Yesterday I saw some children make little nets with string, and was told it was for the eggs at the beginning of summer. Bemused, I turned to google, or as I’m in China, Bing. (“Bing” is the default search engine in China, and instead of saying “google it” , people will say ” I  will “bing it”. ). Apparently games are played with eggs in the little nests made from colourful strings attached around the children’s necks.

Regardless of the Beginning of Summer, it’s still been rainy and somewhat chilly here. Would someone please tell the Weather Gods that it’s summer already?

Earth’s Treasures ~ Butterflies Swirling in Your Dreams

Flowers are the treasure of earth

They are the expression of Gaia’s joy, pure bursts of enthusiasm

sometimes surprising

always vibrant

blessing our world

with majesty

The first flower is a peony, 牡丹花 mudanhua, China’s national flower.

The surprising flowers are a type of peach, blossoming in both pink and white in the same flower, found on a Jinan street.Bright peach blossoms are framed by the elegant spaces of a Suzhou garden.

Dried flowers, cut and wrapped flowers, all the treasures of earth. Found in  a nearby flower shop in Suzhou.

As the peony ~牡丹花 mudanhua ~is the Chinese national flower, you can expect there are many poems written about them. 

One of my favourites is by Tang Dynasty poet Qian Qi

Moss covered paths between scarlet peonies,

Pale jade mountains fill your rustic windows.

I envy you, drunk with flowers;

Butterflies swirling in your dreams.

If you are drunk with the majesty of poetry and flowers, you can find more peony poems here  https://crickethillgarden.wordpress.com/2012/01/07/peonies-in-classical-chinese-poetry/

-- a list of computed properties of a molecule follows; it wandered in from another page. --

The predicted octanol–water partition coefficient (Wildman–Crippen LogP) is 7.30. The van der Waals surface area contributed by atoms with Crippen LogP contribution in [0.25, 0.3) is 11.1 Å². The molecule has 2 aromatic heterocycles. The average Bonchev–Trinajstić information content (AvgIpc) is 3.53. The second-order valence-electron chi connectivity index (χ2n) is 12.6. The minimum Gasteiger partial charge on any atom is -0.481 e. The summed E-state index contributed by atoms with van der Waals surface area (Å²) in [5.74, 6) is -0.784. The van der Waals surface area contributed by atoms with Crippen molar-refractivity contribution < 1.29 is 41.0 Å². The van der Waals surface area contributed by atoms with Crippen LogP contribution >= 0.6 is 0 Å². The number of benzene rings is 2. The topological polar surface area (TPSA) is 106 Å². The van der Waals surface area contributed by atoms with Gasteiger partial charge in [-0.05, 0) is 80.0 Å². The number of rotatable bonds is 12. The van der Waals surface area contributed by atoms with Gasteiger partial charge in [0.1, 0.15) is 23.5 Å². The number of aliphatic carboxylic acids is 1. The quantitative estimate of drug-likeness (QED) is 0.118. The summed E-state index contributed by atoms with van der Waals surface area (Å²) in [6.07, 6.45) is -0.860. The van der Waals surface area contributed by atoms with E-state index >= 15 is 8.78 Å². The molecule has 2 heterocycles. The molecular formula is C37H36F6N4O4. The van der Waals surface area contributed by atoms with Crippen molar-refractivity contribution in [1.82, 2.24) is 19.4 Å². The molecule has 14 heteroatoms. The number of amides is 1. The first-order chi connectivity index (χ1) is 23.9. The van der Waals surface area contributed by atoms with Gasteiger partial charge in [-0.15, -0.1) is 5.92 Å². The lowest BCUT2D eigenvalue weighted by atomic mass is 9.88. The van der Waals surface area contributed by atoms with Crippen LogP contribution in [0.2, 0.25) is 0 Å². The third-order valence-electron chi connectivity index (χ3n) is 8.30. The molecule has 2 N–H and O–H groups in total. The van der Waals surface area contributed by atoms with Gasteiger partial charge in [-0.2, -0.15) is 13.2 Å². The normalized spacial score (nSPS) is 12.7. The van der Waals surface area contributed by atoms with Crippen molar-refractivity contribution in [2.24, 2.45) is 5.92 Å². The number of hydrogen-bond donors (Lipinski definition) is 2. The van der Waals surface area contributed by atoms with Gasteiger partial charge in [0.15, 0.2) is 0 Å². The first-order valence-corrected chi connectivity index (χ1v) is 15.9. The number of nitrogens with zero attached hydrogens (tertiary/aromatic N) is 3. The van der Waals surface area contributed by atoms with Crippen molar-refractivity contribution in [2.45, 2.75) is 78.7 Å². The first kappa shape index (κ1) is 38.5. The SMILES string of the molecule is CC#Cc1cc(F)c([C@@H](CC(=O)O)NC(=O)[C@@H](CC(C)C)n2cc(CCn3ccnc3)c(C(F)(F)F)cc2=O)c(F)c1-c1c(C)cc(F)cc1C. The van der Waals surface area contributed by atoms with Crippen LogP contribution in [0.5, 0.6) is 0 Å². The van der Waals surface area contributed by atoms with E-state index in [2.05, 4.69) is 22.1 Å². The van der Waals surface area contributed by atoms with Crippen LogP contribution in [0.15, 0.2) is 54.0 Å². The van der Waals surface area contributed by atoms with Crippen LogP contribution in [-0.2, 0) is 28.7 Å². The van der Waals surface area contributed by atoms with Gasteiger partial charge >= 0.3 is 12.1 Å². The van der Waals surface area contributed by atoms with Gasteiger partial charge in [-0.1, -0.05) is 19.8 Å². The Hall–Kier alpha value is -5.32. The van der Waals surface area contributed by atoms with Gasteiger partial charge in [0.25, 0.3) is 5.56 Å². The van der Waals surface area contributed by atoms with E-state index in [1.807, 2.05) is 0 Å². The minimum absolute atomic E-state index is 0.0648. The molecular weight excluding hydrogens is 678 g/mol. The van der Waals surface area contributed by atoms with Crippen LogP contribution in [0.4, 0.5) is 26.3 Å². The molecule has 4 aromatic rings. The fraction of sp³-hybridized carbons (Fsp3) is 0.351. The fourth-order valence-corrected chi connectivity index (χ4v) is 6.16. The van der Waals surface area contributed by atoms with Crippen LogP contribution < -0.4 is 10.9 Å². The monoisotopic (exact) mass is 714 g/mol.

with a sidebar full of peony prospects…..

WordPress Photo Challenge: Earth

Chocolate Surprise!

No matter how many years I live in China, I always manage to find something epicurean to surprise me. Chinese food has four regional cuisines  and many subvarieties within that.

Ordering food in China is an art – one must balance “hot” and “cold” foods, meat and vegetables, a range of flavours, and dishes presented with artistic flair.

Despite travelling widely within China and having eaten at banquets, people’s homes, fancy restaurants and street stalls, I am always amazed that I always find something culinary to surprise me.

Recently whilst eating out in Jinan, capital of the province of Shandong, one of the dishes was this:

The waiter came along and lit the ball of chocolate.

I watched, almost breathless, as the candle burnt down…. wondering why there was a candle in the chocolate ball anyhow. I mean to say, it wasn’t anyone’s birthday…

“Wait!” I was told.. I waited… watching….

When the candle finally reached the bottom, the chocolate ball split open –

Surprise!

Can you guess what was inside?…. ( something yummy, of course….)